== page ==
By Ron Allen
NBC News correspondent
It doesn't happen often, but sometimes a chance encounter can lead to a story that continues for a couple of years.
I hadn't been on the ground in Haiti for long after the earthquake-- which struck two years ago on Jan. 12, 2010 -- when a producer handed me a piece of paper with a name and phone number on it. Brian Williams had met a young pastor on a flight out of Port Au Prince, who had literally begged him for help. There were about 50 children in a life or death situation. They had survived the quake and been evacuated to a makeshift shelter, where food and water were running out. They were getting little help, because there was so much tragedy and mayhem everywhere.
What's more, many of the children were in the process of being adopted by American families. Some of those parents had flown to Haiti and were desperately trying to get their "almost-adopted" kids out.
All of this hit me at a deeply personal level. My 3-year-old daughter Siobhan was born in Ethiopia. We adopted her when she was just a few months old. I've spent a lot of years covering conflicts and disasters around the world and I've always been struck by the countless number of children I've seen living in such desperate circumstances. I didn't go looking for this story in Haiti, somehow it found me. It all felt a bit odd at first, and so close. But after mulling all of this with a few colleagues, I pressed on. And I'm glad I did.
We ran into a man from Nashville named Mike Wilson. He was frantically trying to rescue two little girls, Tia who was 5 and Naika then 6. Wilson and his wife, Missy, had been trying to adopt them for a couple of years. We followed Wilson for a couple of agonizing days, as he shuttled between the American embassy, the airport and the shelter where his girls were staying. The problem was that the girls were not American citizens, so Wilson couldn't bring them to the U.S. On top of that, Wilson had no proof he was adopting the girls. All of the paperwork was buried under the rubble. Hundreds of American families faced the same dilemma.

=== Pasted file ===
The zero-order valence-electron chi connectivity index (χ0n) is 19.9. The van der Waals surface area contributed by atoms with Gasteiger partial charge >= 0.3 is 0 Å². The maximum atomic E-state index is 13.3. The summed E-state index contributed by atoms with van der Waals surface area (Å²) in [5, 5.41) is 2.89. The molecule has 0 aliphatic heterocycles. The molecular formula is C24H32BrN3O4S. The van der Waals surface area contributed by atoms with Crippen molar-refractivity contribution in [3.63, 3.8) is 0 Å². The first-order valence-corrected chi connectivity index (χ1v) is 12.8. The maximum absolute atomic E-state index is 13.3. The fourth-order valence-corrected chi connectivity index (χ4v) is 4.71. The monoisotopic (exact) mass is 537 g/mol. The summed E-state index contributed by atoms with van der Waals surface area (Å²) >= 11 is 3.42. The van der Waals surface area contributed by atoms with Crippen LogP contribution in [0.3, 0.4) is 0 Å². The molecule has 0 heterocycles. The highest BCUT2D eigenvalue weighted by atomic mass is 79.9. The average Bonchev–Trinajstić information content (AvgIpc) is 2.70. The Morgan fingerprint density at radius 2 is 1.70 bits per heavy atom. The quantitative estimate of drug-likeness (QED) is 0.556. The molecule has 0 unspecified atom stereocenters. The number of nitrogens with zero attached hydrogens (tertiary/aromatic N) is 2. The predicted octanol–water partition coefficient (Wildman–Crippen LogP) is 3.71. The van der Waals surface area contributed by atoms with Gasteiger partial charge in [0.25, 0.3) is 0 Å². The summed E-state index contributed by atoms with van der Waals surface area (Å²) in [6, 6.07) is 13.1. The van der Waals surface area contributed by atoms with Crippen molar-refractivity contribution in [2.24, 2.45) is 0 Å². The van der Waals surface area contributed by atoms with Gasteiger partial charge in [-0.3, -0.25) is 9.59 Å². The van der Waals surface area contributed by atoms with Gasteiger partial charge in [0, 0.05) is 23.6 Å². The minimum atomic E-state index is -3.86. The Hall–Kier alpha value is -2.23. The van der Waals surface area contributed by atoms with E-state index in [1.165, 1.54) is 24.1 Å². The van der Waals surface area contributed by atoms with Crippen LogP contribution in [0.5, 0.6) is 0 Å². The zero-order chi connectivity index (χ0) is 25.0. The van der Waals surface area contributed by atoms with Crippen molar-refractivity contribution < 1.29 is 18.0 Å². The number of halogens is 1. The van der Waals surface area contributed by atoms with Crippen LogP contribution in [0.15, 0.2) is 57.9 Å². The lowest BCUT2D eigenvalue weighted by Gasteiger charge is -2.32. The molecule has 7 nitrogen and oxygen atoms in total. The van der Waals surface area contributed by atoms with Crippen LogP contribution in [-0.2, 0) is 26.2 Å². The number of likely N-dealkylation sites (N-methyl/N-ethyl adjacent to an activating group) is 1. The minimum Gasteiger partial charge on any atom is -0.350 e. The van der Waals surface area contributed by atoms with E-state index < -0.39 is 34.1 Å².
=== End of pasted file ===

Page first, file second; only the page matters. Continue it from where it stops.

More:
It took about a week, but eventually, the U.S. and Haitian governments allowed about 1,100 "almost-adopted" children to leave Haiti, fly to the United States and let their new parents finish the paperwork later. While that certainly sounds like a reasonable thing to do, it was in fact an extraordinary humanitarian gesture that's been compared to rescue airlifts of children during times of war. International adoption is closely monitored because of concerns about fraud and illegal child trafficking.
Since then, we've kept in touch with the Wilsons, a bustling and busy family, now with 5 children. Tia and Naika are adjusting remarkably well to their new life in the suburbs of Nashville. These days they pretty much seem like typical American kids. But of course, they have an extraordinary life story and the Wilsons have a unique connection to Haiti.
The Wilsons work for a Christian non-profit group that does a lot of work in Haiti. They've returned at least a dozen times since the quake, often leading dozens of volunteers recruited from across the United States. Our story on Rock Center is about the journey the Wilsons took during the quake and since then. We met them in Nashville and in Haiti a few weeks back, to see some of the work they're doing. We think its an important story, because these days Haiti, still struggling to recover, isn't in the headlines much. And that's the point and the problem.
Editor's Note: Wat Ron Allen's full report, "Naika and Tia," from Rock Center with Brian Williams: